“The COVID-Pivot” – sounds like the dance move of the year, doesn’t it? Well, we wish it were as easy as a one, two step, but pivoting in the face of a global pandemic has had many of us tripping over our own feet. Fortunately for Actua’s community of partners and youth, fostering ingenuity and innovation is what we do best.
Actua prides itself on being an agile organization that responds quickly to the evolving needs of those we serve. While it hasn’t always been easy, the pandemic has allowed us to sharpen and strengthen these skills. We’ve worked closely with our network members to adapt our programs to ensure we reach the same number of youth with the same measurable impact. We’ve leveraged video conferencing to connect with youth in their homes and created Actua-At Home, where parents, teachers and youth can access a magnitude of online STEM resources, activities and workshops. But, one of the most remarkable pivots of all has been our Cultural STEM Kits.
Recognizing that not all youth have access to computers or the internet at home, we asked our community partners how we could continue to serve their youth. Overwhelmingly communities suggested we deliver STEM activities directly to youth. This was particularly important for youth who, under normal circumstances, participate in Actua’s national InSTEM program, which engages Indigenous students in land-based STEM education. Since these participants haven’t been able to gather together on the land to learn about STEM the same way, we decided to take land-based STEM education to them.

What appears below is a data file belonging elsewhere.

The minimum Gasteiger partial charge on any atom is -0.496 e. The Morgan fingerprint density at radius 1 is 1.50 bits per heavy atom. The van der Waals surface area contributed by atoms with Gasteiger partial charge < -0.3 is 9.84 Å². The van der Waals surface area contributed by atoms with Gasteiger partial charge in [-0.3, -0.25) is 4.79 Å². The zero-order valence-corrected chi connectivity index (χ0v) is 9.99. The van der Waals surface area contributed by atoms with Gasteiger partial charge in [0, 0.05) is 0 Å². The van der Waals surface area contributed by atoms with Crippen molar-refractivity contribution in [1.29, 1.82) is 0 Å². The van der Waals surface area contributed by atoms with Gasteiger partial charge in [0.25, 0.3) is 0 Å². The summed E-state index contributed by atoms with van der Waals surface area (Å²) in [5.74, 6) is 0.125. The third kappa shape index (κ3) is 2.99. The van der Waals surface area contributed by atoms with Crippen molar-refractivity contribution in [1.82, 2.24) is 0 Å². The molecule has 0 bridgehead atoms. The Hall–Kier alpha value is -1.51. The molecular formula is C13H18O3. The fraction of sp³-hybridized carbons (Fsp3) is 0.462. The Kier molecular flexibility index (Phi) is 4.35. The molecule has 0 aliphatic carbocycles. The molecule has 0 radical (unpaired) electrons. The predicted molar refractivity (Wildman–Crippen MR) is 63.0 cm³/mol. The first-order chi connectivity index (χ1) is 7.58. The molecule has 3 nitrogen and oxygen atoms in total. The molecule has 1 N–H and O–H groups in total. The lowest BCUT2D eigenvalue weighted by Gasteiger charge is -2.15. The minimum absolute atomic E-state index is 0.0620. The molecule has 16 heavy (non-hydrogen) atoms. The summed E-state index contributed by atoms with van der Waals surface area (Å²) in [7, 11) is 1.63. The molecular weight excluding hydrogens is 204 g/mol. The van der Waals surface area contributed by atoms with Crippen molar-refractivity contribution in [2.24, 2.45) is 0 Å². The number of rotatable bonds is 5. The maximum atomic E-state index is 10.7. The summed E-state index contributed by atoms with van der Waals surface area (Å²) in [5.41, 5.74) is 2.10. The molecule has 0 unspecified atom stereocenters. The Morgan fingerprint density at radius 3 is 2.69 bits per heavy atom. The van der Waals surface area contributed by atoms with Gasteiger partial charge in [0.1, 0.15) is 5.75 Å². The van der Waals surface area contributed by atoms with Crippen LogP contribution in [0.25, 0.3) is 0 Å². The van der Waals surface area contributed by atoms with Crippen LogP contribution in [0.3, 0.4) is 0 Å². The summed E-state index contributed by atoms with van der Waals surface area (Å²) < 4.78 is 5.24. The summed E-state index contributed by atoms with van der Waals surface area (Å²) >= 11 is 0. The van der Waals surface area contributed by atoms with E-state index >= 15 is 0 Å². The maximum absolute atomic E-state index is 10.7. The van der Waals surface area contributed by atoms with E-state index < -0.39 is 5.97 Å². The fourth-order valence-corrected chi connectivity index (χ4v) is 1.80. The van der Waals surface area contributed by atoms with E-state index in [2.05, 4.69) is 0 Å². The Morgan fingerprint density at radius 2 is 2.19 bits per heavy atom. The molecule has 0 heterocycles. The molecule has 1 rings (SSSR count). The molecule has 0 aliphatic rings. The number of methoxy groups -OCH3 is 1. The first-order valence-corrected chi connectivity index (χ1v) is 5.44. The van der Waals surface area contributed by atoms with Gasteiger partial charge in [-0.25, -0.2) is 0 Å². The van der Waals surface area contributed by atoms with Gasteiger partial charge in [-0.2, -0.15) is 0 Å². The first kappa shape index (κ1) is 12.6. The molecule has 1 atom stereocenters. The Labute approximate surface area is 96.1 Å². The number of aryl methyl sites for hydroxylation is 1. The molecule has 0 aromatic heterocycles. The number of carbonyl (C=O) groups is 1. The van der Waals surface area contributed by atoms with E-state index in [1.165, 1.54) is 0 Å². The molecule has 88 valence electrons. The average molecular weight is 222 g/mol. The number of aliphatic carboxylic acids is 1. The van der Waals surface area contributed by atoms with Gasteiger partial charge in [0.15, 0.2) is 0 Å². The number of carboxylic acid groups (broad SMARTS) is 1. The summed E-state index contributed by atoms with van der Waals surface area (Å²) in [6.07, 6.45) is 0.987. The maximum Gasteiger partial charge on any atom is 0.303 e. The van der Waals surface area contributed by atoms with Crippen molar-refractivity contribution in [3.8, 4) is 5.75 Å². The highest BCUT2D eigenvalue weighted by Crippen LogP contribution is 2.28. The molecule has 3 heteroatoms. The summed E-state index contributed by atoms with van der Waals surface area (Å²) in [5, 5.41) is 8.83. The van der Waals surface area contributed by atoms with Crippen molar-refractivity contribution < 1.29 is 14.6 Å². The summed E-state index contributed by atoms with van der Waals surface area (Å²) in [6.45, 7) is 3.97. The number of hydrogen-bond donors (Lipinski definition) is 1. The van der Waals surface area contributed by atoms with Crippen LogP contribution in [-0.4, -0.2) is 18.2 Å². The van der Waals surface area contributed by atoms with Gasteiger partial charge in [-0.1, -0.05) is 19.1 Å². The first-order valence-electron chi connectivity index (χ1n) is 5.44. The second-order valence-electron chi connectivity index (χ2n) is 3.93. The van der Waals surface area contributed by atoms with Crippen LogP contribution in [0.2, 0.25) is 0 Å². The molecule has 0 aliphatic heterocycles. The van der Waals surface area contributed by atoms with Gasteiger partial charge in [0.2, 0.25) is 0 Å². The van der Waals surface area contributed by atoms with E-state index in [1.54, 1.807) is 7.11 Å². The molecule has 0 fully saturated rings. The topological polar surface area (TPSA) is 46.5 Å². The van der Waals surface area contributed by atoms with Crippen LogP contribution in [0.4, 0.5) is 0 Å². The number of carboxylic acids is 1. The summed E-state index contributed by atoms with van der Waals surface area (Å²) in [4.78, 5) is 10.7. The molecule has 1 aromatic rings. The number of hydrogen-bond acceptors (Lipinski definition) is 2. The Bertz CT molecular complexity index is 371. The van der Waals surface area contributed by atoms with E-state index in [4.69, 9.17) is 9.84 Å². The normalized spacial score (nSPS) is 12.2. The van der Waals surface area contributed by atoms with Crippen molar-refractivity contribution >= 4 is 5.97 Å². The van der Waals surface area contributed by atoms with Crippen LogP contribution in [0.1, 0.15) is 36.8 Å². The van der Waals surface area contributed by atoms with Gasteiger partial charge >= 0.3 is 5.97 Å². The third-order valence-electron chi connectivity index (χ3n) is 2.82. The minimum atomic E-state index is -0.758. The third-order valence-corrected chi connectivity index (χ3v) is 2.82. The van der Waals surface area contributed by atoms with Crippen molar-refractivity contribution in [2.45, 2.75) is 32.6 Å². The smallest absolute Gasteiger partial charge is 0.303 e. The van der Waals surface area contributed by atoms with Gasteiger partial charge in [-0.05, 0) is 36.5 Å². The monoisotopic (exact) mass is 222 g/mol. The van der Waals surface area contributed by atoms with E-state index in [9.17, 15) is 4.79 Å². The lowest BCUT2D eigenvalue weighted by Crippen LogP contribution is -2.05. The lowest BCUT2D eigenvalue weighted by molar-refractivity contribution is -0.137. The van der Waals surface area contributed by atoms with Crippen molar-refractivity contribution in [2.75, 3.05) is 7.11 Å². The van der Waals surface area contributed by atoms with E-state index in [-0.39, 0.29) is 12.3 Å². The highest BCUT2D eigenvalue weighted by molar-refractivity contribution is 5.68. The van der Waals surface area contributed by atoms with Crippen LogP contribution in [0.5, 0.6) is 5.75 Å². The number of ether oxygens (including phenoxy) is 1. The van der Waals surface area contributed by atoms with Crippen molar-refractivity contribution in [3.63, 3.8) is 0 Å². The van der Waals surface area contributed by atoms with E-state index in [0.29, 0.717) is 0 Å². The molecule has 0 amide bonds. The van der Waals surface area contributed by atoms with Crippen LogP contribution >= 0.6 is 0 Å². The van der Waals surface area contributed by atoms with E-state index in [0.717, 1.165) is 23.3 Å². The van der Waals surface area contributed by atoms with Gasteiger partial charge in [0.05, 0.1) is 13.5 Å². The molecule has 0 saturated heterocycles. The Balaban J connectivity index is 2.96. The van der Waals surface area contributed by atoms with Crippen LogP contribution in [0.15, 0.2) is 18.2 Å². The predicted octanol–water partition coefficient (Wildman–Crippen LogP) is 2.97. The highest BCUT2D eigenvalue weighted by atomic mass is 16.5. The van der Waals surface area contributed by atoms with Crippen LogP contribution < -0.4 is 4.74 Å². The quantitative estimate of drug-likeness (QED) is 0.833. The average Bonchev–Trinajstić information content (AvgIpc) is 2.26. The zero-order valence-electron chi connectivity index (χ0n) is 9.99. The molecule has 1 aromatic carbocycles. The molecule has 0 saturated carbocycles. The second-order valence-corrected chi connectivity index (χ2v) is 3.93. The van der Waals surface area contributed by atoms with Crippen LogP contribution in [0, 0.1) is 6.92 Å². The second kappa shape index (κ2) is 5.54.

Enter Actua Cultural Kits!
Earlier this year, Actua partnered with Indigenous cultural practitioner Rod St. Denis, to design a series of Cultural Kits that could be delivered to youth. Each kit challenges participants to create a scaled model of a Indigenous cultural unit and learn about the Indigenous knowledge that contributes to its innovative design and function.
There are four themed kits to choose from:
Within every kit there is also an activity that builds from the Traditional Indigenous Knowledge associated with the unit to help participants make the connection between Indigenous Knowledge and mainstream STEM.
Take the Cultural Kit with the Tipi for example. Tipis are used by some Indigenous Peoples across North America and have been around for centuries. They’re designed to be taken down and built easily while providing warmth and shelter from the weather. STEM is integrated into all aspects of the structure and design of tipis. For instance, a convection current is created in the tipi as the hot air from the fire rises and pushes the smoke out through the smoke hole at the top. The cold air replaces the rising warm air creating the current and keeping those inside warm. By adjusting the smoke flaps, occupants create an efficient system to stay frost free in the winter and dry in the summer.
Participants receiving the tipi kit are provided with the materials and tools to build a miniature tipi and learn about its unique design and the methods and materials used to ensure the structure is stable and can promote heat transfer. They are also instructed through an activity that explores how the tipi design makes use of the principle of convection and learn about convection, heat transfer and insulation by experimenting with various materials.Thanks to Actua’s Outreach team, we’ve already delivered over 1000 kits, and we’re just getting started!
Learn more about the importance of land-based STEM education and Actua’s InSTEM program in our Indigenous Land-Based STEM Education Discussion Paper.